A free people can't exist in a moral vacuum. (This is why people on social media tend to end up in echo chambers until they hate, demonize and want to silence or kill anyone who disagrees with them – because social media is a moral vacuum.)
Liberty is more abundant when the personal behavior of the citizenry is abundantly moral. When people steal, attack, defraud, abuse or kill, citizens want the government to crack down. Laws will be passed and government will grow to more clearly define the boundaries of acceptable behavior. When someone violates our law, it costs money to investigate the crime, arrest the criminal, pay for his trial (and often for his attorney), and incarcerate him. The cost just for incarceration is staggering. In most every state, it costs more to keep someone in prison for one year than it would to provide college tuition, room and board, books, and even some spending money! Although admittedly, with some colleges these days, he might learn more in prison.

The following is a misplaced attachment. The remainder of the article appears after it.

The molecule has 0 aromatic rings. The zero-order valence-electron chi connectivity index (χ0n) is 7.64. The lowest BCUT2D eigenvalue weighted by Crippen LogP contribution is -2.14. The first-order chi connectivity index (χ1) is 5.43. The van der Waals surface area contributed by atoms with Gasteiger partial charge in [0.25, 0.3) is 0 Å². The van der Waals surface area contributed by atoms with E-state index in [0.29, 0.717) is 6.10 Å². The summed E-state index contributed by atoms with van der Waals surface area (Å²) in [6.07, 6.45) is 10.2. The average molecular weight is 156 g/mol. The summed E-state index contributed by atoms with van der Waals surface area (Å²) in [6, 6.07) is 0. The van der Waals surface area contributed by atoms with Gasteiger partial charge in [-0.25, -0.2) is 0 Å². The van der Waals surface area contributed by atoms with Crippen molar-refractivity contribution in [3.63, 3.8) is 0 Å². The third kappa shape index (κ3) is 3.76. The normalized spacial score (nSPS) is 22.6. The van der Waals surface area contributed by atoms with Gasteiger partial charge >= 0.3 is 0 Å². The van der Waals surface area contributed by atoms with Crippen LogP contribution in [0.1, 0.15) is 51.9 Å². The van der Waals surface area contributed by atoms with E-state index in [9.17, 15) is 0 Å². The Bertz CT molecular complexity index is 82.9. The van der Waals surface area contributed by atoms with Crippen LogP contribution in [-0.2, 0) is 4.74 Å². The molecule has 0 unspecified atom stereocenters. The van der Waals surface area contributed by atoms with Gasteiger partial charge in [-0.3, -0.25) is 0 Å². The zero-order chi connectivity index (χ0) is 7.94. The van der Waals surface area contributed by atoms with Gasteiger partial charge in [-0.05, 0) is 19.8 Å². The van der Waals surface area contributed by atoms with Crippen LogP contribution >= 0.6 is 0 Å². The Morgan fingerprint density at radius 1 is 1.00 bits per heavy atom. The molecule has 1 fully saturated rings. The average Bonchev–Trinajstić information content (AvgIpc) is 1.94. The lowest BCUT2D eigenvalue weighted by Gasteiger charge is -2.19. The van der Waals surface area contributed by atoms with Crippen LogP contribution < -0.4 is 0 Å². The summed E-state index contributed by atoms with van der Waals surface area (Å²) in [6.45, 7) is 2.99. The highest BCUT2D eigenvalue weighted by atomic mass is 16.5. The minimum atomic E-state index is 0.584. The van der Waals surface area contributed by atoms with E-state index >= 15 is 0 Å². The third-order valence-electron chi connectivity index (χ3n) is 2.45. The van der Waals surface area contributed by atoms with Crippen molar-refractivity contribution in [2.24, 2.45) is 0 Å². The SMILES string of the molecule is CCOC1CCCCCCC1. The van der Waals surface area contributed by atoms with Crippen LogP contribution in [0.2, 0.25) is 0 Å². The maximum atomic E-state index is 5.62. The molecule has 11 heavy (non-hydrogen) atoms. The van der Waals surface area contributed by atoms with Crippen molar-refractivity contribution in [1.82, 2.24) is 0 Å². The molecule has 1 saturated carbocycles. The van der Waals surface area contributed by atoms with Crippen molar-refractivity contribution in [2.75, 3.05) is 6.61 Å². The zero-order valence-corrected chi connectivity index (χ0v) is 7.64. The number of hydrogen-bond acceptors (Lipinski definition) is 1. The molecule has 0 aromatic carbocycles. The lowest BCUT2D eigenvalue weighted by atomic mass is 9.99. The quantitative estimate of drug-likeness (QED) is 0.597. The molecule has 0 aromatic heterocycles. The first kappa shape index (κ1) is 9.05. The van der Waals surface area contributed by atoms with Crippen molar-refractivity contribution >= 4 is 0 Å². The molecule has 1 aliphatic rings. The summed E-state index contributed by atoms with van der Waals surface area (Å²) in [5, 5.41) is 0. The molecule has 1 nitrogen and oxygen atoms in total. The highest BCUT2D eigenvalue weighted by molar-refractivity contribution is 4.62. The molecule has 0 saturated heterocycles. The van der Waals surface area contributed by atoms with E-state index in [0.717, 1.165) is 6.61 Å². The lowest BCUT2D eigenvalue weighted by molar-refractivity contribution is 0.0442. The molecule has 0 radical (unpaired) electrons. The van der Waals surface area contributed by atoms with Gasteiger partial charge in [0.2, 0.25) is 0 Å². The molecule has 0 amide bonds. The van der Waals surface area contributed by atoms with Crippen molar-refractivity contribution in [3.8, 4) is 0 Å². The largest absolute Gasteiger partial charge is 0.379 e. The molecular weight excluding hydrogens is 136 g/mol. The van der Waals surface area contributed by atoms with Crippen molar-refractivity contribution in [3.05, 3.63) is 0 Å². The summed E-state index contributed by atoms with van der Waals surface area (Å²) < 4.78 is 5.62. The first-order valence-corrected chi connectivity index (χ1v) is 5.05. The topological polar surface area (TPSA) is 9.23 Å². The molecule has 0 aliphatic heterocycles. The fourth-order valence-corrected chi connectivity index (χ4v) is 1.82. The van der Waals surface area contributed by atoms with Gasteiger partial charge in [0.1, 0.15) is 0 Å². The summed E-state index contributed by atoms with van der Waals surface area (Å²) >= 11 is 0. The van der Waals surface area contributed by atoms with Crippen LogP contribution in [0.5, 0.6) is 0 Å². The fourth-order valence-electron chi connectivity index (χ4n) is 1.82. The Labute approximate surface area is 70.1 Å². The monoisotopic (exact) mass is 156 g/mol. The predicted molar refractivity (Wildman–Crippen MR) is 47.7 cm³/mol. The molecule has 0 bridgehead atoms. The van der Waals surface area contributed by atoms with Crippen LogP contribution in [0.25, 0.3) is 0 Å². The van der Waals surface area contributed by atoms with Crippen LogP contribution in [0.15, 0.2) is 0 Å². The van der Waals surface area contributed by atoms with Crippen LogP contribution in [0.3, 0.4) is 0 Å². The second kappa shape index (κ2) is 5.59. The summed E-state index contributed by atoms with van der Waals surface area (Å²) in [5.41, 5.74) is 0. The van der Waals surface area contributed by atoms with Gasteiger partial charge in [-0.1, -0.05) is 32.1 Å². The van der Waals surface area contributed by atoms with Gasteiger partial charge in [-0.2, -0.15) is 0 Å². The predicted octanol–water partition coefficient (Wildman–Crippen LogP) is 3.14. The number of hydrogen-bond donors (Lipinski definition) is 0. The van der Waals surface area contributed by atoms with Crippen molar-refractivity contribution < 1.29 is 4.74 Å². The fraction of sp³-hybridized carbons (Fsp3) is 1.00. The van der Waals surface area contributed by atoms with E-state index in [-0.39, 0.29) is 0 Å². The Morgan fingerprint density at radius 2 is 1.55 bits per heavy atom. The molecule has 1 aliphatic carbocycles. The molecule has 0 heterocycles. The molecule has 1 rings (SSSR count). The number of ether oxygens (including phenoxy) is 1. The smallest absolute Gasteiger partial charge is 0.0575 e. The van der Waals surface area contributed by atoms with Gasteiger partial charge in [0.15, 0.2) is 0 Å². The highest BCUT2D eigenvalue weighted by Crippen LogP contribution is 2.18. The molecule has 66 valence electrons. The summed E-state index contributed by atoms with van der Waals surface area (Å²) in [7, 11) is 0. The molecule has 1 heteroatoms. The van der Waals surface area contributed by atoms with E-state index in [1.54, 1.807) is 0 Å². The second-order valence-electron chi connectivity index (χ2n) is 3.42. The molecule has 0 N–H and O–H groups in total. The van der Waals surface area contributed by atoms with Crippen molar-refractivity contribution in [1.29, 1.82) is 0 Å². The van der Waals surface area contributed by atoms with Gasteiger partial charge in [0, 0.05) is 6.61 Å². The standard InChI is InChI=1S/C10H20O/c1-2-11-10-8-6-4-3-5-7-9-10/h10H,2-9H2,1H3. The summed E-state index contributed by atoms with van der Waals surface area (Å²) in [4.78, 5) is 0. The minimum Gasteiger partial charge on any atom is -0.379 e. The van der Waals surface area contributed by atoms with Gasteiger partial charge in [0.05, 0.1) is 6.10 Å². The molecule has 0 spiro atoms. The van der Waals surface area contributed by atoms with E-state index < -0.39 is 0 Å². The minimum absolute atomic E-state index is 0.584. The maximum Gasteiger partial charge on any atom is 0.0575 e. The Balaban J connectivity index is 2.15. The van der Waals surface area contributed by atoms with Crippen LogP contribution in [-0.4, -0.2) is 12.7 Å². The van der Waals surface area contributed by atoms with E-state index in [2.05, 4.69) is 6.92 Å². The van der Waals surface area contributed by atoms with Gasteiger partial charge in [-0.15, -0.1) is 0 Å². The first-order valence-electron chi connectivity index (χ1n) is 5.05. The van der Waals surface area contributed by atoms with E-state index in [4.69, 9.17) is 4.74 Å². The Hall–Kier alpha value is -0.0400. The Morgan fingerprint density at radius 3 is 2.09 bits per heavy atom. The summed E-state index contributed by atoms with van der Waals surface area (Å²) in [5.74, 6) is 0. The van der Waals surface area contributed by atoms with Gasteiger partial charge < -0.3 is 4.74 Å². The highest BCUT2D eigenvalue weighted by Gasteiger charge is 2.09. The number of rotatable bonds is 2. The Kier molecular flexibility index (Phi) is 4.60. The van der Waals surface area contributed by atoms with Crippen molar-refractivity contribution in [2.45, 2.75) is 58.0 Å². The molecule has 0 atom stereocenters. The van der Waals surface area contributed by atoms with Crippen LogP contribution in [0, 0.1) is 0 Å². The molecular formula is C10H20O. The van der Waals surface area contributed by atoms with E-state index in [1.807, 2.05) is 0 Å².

The monetary burden created by people who act in contradiction to the morality of the community is far greater than most people realize. It's the cost of paying sandblasters to remove graffiti from buildings and bridges; the cost of juvenile detention homes; the cost of more expensive insurance premiums to cover theft; the cost of policing, surveillance, and enforcement on our streets; and the higher cost of products on the shelves to cover stores' losses due to shoplifting. And while some call for longer prison sentences and the end of parole, no matter how justified, those modifications dramatically increase a state's prison budget.